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8.3: Encoding Memory in a HMM- Detection of CpG islands

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    CpG islands are defined as regions within a genome that are enriched with pairs of C and G nucleotides on the same strand. Typically, when this dinucleotide is present within a genome, it becomes methylated, and when deamination of the cytosine occurs, as it does at some base frequency, it becomes a thymine, another natural nucleotide, and thus cannot as easily be recognized by the cell as a mutation, causing a C to T mutation. This increased mutation frequency at CpG islands depletes CpG islands over evolutionary time and renders them relatively rare. Because the methylation can occur on either strand, CpGs usually mutate into a TpG or a CpA. However, when situated within an active promoter, methylation is suppressed, and CpG dinucleotides are able to persist. Similarly, CpGs in regions important to cell function are conserved due to evolutionary pressure. As a result, detecting CpG islands can highlight promoter regions, other transcriptionally active regions, or sites of purifying selection within a genome.

    Did You Know?

    CpG stands for [C]ytosine - [p]hosphate backbone - [G]uanine. The ’p’ implies that we are referring to the same strand of the double helix, rather than a G-C base pair occurring across the helix.

    Given their biological significance, CpG islands are prime candidates for modelling. Initially, one may attempt to identify these islands by scanning the genome for fixed intervals rich in GC. This approach’s efficacy is undermined by the selection of an appropriate window size; while too small of a window may not capture all of a particular CpG island, too large of a window would result in missing many smaller but bona fide CpG islands. Examining the genome on a per codon basis also leads to difficulties because CpG pairs do not necessarily code for amino acids and thus may not lie within a single codon. Instead, HMMs are much better suited to modelling this scenario because, as we shall shortly see in the section on unsupervised learning, HMMs can adapt their underlying parameters to maximize their likelihood.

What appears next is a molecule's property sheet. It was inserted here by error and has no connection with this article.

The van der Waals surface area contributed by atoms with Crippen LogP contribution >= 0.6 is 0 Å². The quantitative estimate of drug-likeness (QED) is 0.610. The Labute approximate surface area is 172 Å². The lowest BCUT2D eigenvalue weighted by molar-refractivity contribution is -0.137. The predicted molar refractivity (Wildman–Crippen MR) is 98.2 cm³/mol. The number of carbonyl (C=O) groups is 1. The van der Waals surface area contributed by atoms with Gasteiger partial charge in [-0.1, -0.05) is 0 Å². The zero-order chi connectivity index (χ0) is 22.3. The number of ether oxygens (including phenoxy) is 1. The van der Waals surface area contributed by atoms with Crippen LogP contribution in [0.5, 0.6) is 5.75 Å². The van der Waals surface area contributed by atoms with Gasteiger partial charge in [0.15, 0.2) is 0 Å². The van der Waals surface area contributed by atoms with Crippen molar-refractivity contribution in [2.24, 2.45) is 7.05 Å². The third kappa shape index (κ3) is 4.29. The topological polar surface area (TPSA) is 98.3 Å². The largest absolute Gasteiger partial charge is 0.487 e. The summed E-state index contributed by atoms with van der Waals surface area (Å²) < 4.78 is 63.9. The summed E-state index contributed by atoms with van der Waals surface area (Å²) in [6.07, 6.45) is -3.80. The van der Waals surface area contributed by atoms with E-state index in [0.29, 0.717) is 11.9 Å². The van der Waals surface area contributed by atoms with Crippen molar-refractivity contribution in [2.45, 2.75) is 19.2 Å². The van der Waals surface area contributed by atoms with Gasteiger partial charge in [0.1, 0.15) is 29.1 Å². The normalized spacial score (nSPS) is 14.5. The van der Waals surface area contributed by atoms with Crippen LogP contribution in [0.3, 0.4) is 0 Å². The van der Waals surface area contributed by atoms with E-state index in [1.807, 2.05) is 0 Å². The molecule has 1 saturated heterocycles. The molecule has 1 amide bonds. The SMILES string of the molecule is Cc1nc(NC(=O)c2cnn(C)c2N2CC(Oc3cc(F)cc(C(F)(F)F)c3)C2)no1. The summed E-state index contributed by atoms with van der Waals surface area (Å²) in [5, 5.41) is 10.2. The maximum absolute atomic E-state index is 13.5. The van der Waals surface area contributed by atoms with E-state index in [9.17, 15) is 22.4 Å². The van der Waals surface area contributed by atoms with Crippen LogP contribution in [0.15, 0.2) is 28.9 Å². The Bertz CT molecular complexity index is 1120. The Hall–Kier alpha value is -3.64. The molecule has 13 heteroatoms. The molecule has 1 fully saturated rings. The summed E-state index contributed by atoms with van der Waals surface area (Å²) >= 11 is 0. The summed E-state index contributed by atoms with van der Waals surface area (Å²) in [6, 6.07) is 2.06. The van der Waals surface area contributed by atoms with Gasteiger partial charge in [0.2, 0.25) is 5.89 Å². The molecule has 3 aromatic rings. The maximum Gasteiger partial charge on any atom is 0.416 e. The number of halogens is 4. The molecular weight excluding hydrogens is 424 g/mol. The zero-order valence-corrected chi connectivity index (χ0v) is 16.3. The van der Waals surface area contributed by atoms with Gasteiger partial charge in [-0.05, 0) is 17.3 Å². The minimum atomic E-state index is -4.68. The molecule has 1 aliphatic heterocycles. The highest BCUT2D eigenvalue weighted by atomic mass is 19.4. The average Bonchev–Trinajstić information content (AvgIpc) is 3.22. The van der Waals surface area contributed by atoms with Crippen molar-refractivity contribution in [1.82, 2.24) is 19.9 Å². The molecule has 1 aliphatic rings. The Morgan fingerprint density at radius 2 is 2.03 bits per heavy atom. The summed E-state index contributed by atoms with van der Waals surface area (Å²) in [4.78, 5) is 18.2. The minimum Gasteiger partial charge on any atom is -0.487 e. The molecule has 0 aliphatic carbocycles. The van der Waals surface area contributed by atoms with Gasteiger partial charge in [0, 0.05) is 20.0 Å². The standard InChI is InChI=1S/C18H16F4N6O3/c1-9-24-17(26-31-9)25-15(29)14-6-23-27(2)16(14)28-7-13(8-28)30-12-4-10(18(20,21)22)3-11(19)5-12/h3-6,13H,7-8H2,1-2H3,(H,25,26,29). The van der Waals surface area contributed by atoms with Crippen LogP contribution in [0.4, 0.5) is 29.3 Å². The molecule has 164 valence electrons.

Not all HMMs, however, are well suited to this particular task. An HMM model that only considers the single nucleotide frequencies of C’s and G’s will fail to capture the nature of CpG islands. Consider one such HMM with the two following hidden states :

    • ’+’ state representing CpG islands

    • ’-’ state: representing non-islands

    Each of these two states then emits A, C, G and T bases with a certain probability. Although the CpG islands in this model can be enriched with C’s and G’s by increasing their respective emission probabilities, this model will fail to capture the fact that the C’s and G’s predominantly occur in pairs.

    Because of the Markov property that governs HMM’s, the only information available at each time step must be contained within the current state. Therefore, to encode memory within a Markov chain, we need to augment the state space. To do so, the individual ’+’ and ’-’ states can be replaced with 4 ’+’ states and 4 ’-’ states: A+, C+, G+, T+, A-, C-, G-, T- (Figure 8.4). Specifically, there are 2 ways to model this, and this choice will result in different emission probabilities:

    • One model suggests that the state A+, for instance, implies that we are currently in a CpG island and the previous character was an A. The emission probabilities here will carry most of the information and the transitions will be fairly degenerate.